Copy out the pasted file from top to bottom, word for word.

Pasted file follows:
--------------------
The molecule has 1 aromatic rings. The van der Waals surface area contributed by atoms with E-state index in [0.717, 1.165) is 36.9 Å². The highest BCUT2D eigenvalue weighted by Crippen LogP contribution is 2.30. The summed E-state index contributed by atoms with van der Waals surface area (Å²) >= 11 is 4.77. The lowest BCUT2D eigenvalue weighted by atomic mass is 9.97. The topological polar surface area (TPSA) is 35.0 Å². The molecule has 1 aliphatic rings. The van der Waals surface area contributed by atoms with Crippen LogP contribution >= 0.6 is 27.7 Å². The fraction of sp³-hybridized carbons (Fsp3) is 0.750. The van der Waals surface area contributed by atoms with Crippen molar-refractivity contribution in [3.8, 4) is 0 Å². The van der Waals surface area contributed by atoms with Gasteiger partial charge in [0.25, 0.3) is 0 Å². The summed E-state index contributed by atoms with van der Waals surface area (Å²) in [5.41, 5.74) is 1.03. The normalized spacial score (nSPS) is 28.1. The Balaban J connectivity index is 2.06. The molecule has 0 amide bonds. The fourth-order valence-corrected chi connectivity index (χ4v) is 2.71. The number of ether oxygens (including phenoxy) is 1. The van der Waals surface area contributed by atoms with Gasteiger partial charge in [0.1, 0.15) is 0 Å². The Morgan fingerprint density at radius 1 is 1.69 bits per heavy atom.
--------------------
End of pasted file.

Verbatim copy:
The molecule has 1 aromatic rings. The van der Waals surface area contributed by atoms with E-state index in [0.717, 1.165) is 36.9 Å². The highest BCUT2D eigenvalue weighted by Crippen LogP contribution is 2.30. The summed E-state index contributed by atoms with van der Waals surface area (Å²) >= 11 is 4.77. The lowest BCUT2D eigenvalue weighted by atomic mass is 9.97. The topological polar surface area (TPSA) is 35.0 Å². The molecule has 1 aliphatic rings. The van der Waals surface area contributed by atoms with Crippen LogP contribution >= 0.6 is 27.7 Å². The fraction of sp³-hybridized carbons (Fsp3) is 0.750. The van der Waals surface area contributed by atoms with Crippen molar-refractivity contribution in [3.8, 4) is 0 Å². The van der Waals surface area contributed by atoms with Gasteiger partial charge in [0.25, 0.3) is 0 Å². The summed E-state index contributed by atoms with van der Waals surface area (Å²) in [5.41, 5.74) is 1.03. The normalized spacial score (nSPS) is 28.1. The Balaban J connectivity index is 2.06. The molecule has 0 amide bonds. The fourth-order valence-corrected chi connectivity index (χ4v) is 2.71. The number of ether oxygens (including phenoxy) is 1. The van der Waals surface area contributed by atoms with Gasteiger partial charge in [0.1, 0.15) is 0 Å². The Morgan fingerprint density at radius 1 is 1.69 bits per heavy atom.